Much has been made of the November 15 deadline for many hedge fund clients to submit redemption requests. While we wait to see what the eventual impact of this will be, let’s consider how the changing nature of leverage has altered the bond market. Bear in mind that fixed income arbitrage was among the most popular hedge fund strategies. In addition, it was a core strategy for many dealer prop desks as well as the foundation of the CDO market. The decline of leverage may permanently alter the nature of fixed income spreads.
Fixed income arbitrage is, at its core, fairly simple. Start with a bond that yields x% (over and above some hedge in some cases), assume one can borrow y% of the par amount at a cost of z%. If the math of all that works out to a reasonable IRR on the residual, the arbitrage works.
These arbitrage accounts were the marginal buyers in the fixed income markets. As long as the arbitrage remained attractive, yields (or yield spreads) would remain within a narrow band. When an investor wanted to sell a bond, even if there was no long-term buyer at the ready, arbitragers would step in and provide liquidity. In this way, leveraged buyers were ensuring that the market remained efficient. Spreads would only meaningfully widen when credit risk increased.
We know it went too far. CDO^2 and SIVs were the most obscene examples. But even reasonable arbitrage strategies, like TOBs and CLOs became too large as a group. They stopped just being the marginal buyer and became the whole market.
That marginal buyer is gone, and isn’t likely to come back any time in the foreseeable future. Admittedly, it isn’t as though leverage is being pushed to zero in the fixed income markets, but haircuts (i.e., the amount of margin that must be posted) are now such that levered buyers cannot force efficiency. Take something simple like Fannie Mae 5-year bullet bonds. Should have a very small spread versus Treasuries given the government backing of the GSEs, but instead the spread is currently around 1.45%. It seems like an arbitrage.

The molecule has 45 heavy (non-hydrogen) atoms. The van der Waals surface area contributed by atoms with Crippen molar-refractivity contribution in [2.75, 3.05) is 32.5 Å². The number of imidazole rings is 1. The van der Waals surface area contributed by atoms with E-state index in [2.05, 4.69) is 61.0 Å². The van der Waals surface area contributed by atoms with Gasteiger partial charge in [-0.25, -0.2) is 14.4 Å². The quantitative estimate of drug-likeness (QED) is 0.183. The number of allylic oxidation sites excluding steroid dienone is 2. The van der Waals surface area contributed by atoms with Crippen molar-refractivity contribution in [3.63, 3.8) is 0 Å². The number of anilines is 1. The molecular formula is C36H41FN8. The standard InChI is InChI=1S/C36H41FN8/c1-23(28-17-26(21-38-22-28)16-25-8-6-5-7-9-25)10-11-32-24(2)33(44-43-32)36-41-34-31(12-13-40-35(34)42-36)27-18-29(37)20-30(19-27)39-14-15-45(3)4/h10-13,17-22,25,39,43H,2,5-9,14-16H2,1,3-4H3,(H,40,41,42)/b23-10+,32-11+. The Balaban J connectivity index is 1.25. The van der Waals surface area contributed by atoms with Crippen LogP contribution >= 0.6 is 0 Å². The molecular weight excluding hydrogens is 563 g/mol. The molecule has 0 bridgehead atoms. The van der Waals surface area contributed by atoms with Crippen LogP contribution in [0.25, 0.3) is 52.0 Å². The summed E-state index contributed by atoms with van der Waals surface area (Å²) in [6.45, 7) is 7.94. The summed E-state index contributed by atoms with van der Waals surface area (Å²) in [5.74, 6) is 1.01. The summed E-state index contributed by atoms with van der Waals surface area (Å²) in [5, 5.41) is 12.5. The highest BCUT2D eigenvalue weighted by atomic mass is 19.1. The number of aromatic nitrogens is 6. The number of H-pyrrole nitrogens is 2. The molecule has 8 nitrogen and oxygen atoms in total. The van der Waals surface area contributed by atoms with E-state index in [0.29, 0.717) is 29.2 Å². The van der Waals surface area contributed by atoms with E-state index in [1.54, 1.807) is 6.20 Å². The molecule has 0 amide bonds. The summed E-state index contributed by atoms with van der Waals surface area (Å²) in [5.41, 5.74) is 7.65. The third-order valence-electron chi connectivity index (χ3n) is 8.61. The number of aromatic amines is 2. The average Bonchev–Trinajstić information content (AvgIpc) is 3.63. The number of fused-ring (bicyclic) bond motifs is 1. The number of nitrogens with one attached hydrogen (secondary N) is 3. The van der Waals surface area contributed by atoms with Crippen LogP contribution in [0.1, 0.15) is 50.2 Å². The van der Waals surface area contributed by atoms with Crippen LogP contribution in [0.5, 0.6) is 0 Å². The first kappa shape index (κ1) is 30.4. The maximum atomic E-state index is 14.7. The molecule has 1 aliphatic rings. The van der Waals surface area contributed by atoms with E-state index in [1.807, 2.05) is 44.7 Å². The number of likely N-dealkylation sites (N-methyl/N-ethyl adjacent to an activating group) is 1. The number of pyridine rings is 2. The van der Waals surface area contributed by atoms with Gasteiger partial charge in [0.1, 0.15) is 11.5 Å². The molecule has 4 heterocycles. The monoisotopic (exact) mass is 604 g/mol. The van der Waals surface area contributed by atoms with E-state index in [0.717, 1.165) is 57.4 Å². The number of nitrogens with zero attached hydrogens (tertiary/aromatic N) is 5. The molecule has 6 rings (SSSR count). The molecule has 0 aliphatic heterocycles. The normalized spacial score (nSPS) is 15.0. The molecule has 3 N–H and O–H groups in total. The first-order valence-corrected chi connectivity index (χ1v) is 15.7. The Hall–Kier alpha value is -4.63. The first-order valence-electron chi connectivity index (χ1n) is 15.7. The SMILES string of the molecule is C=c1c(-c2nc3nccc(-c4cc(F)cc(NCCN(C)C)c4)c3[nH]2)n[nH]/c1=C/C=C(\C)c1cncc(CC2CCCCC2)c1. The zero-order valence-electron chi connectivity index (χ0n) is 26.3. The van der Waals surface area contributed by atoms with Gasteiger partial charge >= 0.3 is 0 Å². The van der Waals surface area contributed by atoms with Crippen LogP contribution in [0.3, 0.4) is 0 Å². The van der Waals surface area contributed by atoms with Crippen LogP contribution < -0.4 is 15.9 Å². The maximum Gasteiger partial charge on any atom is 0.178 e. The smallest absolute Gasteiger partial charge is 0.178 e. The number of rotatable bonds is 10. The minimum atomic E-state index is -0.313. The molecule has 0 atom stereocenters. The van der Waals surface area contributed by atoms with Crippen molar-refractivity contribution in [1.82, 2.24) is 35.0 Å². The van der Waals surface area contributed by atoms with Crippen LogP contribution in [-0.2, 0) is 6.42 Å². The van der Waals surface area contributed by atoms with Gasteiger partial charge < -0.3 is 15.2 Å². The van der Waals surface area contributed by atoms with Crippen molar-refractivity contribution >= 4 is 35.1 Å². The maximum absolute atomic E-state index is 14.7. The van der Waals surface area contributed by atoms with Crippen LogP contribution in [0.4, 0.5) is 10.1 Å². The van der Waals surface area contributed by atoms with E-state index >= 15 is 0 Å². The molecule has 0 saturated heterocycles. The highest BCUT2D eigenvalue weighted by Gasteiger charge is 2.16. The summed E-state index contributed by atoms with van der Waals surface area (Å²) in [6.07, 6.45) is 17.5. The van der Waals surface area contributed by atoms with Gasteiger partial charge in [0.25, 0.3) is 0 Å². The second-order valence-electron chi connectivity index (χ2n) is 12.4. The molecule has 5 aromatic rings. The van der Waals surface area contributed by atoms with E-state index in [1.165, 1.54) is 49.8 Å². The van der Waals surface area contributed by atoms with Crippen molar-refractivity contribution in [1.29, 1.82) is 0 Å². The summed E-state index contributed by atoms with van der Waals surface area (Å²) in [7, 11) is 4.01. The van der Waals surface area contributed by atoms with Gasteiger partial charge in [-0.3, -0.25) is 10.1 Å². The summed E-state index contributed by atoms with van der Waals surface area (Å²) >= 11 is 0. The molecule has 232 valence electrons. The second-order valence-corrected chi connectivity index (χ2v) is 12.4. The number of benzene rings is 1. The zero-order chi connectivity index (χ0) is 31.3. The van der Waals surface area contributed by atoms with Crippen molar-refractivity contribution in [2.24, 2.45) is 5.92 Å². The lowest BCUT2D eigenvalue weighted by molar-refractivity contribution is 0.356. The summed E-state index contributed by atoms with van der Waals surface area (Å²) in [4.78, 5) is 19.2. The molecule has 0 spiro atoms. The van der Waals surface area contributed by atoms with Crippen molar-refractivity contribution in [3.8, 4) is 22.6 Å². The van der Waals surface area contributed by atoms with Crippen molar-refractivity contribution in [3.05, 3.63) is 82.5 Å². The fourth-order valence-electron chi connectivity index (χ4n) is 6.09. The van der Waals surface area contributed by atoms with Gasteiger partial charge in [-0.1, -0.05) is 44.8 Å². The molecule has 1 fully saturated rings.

But in order for an actual arbitrager to realize a decent IRR on the trade, it probably needs to be leveraged 20x or so. Now maybe one can actually get that amount of leverage versus Agency collateral, but what happens if the trade initially goes against you? The potential margin calls would kill you. Its a difficult arbitrage to actually realize.
The consequences for investors are far reaching. First, bonds will be permanently less liquid. Dealers will be going away from making money via bond arbitrage and go back to making money on transaction flow. In order for that to be viable, the bid/ask spread is going to have to stay much wider than in 2006. Odds are good that trading volumes will also remain much lower than was the case in 2006.
Second, yield spreads will probably remain more volatile than in years past. This is because real money buyers, like mutual funds and banks, will become the marginal buyer of bonds. The technicals of real money demand will suddenly become much more important in determining short-term spread movements.
Third, new debt issues will need to have a greater concession to secondary trading in order to get sold. Take a look at Thursday’s 30-year Treasury auction to see what I mean. Primary dealers aren’t able to keep Treasury auctions orderly in a world where Treasuries in general are in hot demand. The result? The 30-year Treasury priced about 2.5% lower in price than where it was trading the previous day. By Friday morning, it had regained all that it had lost. The same thing will happen to new issue corporate, municipal, and even agency bonds of large size.
In the short term, what should investors consider in bonds? If banks, mutual funds, and other long-term investors are going to be the new marginal buyers, buy what they are going to want. That is high quality, high yielding bonds. This means longer-term or bonds with option risk, such as callable agencies, municipals, and agency mortgage-backed securities.
Finally, if liquidity is going to remain challenging, buy bonds you are comfortable owning for the long-term. If you do buy a corporate bond, assume that it will cost you 3-5% of the bond’s value to sell at short notice.